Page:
If the Pacers make as deep a playoff run as they hope, Turner should have plenty of opportunities to hit more big shots.
“Evan Turner's a helluva player, man,” David West said. “I think he's going to help us tremendously. He adds a shot-creator and he's a big-moment guy. People overlook that about him. He's hit some game-winners. He's not scared of those moments.”
Allen Will Have To Be Patient
Allen will have to make an even greater sacrifice than Turner, at least at first. After averaging 18.8 minutes per game with the 76ers this season, he'll likely be out of the rotation with the Pacers unless a power forward is injured.
He knows that, and prefers it to playing a lot of minutes with a losing team.
“This team has been together for awhile,” he said. “I think it's going to take some time to get in there. That just means I have to be prepared and come in here and get some extra conditioning and be ready when my name is called.”
Allen averaged 5.2 points and 5.4 rebounds with Philadelphia, and scored a career-high 20 at Sacramento last season. But he's known primarily for defense. He had an eye-opening turn against Kevin Garnett in the second round of the playoffs two years ago, when the 76ers were within one game of reaching the conference finals.
“That's definitely something I pride myself in,” he said. “That's one of the reasons I've made it this far.”
Allen – the 50th player taken in the 2011 draft – drew high praise from 76ers teammate Andre Iguodala during that series.
“He's definitely shown up big for us in these playoffs," Iguodala said then. “He's one of those under-the-radar guys coming out of the draft, kind of like Paul Millsap or Carlos Boozer. Coming out, they just fell under the radar. Then when you put them in a position to just do their job, they excel.”
The consensus among the Pacers is that you can never have enough capable big men, and Allen add another to their roster.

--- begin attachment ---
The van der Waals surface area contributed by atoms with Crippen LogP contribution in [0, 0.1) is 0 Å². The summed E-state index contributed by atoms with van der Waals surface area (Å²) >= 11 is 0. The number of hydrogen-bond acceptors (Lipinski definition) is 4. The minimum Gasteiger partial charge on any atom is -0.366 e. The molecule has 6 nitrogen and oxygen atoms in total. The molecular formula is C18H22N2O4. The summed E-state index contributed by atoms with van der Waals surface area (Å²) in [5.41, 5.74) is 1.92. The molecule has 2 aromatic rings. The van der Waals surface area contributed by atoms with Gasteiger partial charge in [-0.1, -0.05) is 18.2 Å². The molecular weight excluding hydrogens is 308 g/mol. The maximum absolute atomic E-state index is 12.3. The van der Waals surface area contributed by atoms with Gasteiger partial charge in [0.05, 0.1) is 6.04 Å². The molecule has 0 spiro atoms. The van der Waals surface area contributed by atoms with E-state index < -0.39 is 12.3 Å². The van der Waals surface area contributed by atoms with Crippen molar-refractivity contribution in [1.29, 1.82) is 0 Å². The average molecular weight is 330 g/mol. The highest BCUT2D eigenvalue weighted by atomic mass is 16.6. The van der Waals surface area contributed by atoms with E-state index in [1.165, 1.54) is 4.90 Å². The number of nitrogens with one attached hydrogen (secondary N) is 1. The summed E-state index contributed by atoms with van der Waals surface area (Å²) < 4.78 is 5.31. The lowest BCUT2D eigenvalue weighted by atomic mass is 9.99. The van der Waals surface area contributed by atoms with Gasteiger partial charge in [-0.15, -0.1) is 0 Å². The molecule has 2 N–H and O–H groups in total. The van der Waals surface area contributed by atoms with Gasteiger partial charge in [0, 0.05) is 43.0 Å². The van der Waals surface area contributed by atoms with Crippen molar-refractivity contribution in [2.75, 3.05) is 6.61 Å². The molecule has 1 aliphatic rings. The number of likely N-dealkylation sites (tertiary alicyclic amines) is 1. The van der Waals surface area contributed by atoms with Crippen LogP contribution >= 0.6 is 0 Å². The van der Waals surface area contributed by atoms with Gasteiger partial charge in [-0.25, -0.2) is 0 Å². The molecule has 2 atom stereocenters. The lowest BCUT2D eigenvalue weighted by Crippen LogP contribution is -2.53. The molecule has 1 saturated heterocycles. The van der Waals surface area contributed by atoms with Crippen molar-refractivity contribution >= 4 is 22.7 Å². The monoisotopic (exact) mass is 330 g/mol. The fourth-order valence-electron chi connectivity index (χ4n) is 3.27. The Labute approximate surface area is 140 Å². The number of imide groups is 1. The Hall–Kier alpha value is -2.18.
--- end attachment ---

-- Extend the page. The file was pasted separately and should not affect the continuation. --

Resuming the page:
“He's a good player, not just a throw-in,” Vogel said.
But What About The Chemistry?
The Pacers seemed to have outstanding chemistry this season, both on the court and in the locker room. Now that they've shaken up the roster, adding Bynum, Turner and Allen and subtracting Granger and Johnson, they're a different team.
Most league observers agree they have more talent after the transactions. But will they get along as well? Will they play together as well.
“We have a great group of guys already who like one another and like playing with one another and are like brothers in there, so I'm sure they're going to accept that and fit right in with us,” George Hill said.
“We'll be fine,” West added. “Andrew's been here for three weeks and he's fit in fine. Lavoy and Evan are good guys. They understand what's expected of them. Our locker room is strong. There's not going to be a lot of room for guys coming in slacking. Everyone knows their responsibility.”
Bird, who made the deals that altered the makeup, is not concerned.
“You never know, but I don't worry about that stuff,” he said. “I played on a lot of teams and we made a lot of changes. I can remember (Celtics team president Red Auerbach) called me in and traded my best friend on the team. I was upset about it until I found out who he had traded him for. Then I was very happy.”
Bird declined to say who that friend was. The best guess is that it was Rick Robey, who was traded for Dennis Johnson before the 1983-84 season. Robey and Bird were tight, but Johnson helped the Celtics to two more championships during Bird's career. Bird called him the best teammate he had ever had.
More Praise For Orlando
Bird joined the chorus of praise for Orlando Johnson, who had to be dropped to make room on the roster for Turner and Allen.
Bird had moved up in the 2012 draft to take Johnson, and gave him a two-year guaranteed contract, rare for a second-round pick. But a sacrifice had to be made to execute Thursday's trade with Philadelphia.
“It was very difficult,” Bird said. “One of the nicest kids you'll ever meet. Very hard worker. Maybe in the future we can get him back here. There's no guarantee, but you never know what's going to happen.”
Johnson sent the following tweet after his release: